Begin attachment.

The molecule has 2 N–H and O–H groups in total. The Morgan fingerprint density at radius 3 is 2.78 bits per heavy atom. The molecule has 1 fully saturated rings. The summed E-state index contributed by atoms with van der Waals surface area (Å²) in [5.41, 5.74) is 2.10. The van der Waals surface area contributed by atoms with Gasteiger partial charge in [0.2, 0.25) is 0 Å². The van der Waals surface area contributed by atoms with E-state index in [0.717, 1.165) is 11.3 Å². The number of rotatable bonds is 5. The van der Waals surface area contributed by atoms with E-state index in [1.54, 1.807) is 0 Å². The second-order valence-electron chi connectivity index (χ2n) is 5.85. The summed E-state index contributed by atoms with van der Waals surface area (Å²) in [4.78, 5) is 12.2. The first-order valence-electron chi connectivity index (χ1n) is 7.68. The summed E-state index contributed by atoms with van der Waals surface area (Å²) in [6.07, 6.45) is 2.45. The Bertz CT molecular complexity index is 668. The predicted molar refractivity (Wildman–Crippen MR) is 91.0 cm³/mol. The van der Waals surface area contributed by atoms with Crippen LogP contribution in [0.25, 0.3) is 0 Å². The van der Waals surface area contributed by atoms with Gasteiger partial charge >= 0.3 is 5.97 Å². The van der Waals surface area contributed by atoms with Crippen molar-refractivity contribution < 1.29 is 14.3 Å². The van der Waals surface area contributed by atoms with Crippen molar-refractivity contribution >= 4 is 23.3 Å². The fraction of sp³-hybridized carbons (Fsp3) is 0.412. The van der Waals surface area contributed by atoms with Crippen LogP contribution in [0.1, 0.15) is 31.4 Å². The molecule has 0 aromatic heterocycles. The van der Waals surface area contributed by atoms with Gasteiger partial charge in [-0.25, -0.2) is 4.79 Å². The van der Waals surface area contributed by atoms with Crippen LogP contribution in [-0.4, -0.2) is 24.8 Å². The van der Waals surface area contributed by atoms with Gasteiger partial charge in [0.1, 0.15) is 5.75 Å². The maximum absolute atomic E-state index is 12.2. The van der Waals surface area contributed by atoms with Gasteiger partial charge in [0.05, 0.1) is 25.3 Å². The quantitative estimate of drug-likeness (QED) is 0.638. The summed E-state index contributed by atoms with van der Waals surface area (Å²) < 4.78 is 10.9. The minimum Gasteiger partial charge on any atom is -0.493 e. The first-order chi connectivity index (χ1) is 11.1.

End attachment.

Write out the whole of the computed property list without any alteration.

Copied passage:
The molecule has 2 N–H and O–H groups in total. The Morgan fingerprint density at radius 3 is 2.78 bits per heavy atom. The molecule has 1 fully saturated rings. The summed E-state index contributed by atoms with van der Waals surface area (Å²) in [5.41, 5.74) is 2.10. The van der Waals surface area contributed by atoms with Gasteiger partial charge in [0.2, 0.25) is 0 Å². The van der Waals surface area contributed by atoms with E-state index in [0.717, 1.165) is 11.3 Å². The number of rotatable bonds is 5. The van der Waals surface area contributed by atoms with E-state index in [1.54, 1.807) is 0 Å². The second-order valence-electron chi connectivity index (χ2n) is 5.85. The summed E-state index contributed by atoms with van der Waals surface area (Å²) in [4.78, 5) is 12.2. The first-order valence-electron chi connectivity index (χ1n) is 7.68. The summed E-state index contributed by atoms with van der Waals surface area (Å²) in [6.07, 6.45) is 2.45. The Bertz CT molecular complexity index is 668. The predicted molar refractivity (Wildman–Crippen MR) is 91.0 cm³/mol. The van der Waals surface area contributed by atoms with Crippen LogP contribution in [0.25, 0.3) is 0 Å². The van der Waals surface area contributed by atoms with Gasteiger partial charge >= 0.3 is 5.97 Å². The van der Waals surface area contributed by atoms with Crippen molar-refractivity contribution < 1.29 is 14.3 Å². The van der Waals surface area contributed by atoms with Crippen molar-refractivity contribution >= 4 is 23.3 Å². The fraction of sp³-hybridized carbons (Fsp3) is 0.412. The van der Waals surface area contributed by atoms with Crippen LogP contribution in [0.1, 0.15) is 31.4 Å². The molecule has 0 aromatic heterocycles. The van der Waals surface area contributed by atoms with Gasteiger partial charge in [-0.25, -0.2) is 4.79 Å². The van der Waals surface area contributed by atoms with Crippen LogP contribution in [-0.4, -0.2) is 24.8 Å². The van der Waals surface area contributed by atoms with Gasteiger partial charge in [0.1, 0.15) is 5.75 Å². The maximum absolute atomic E-state index is 12.2. The van der Waals surface area contributed by atoms with Gasteiger partial charge in [0.05, 0.1) is 25.3 Å². The quantitative estimate of drug-likeness (QED) is 0.638. The summed E-state index contributed by atoms with van der Waals surface area (Å²) < 4.78 is 10.9. The minimum Gasteiger partial charge on any atom is -0.493 e. The first-order chi connectivity index (χ1) is 11.1.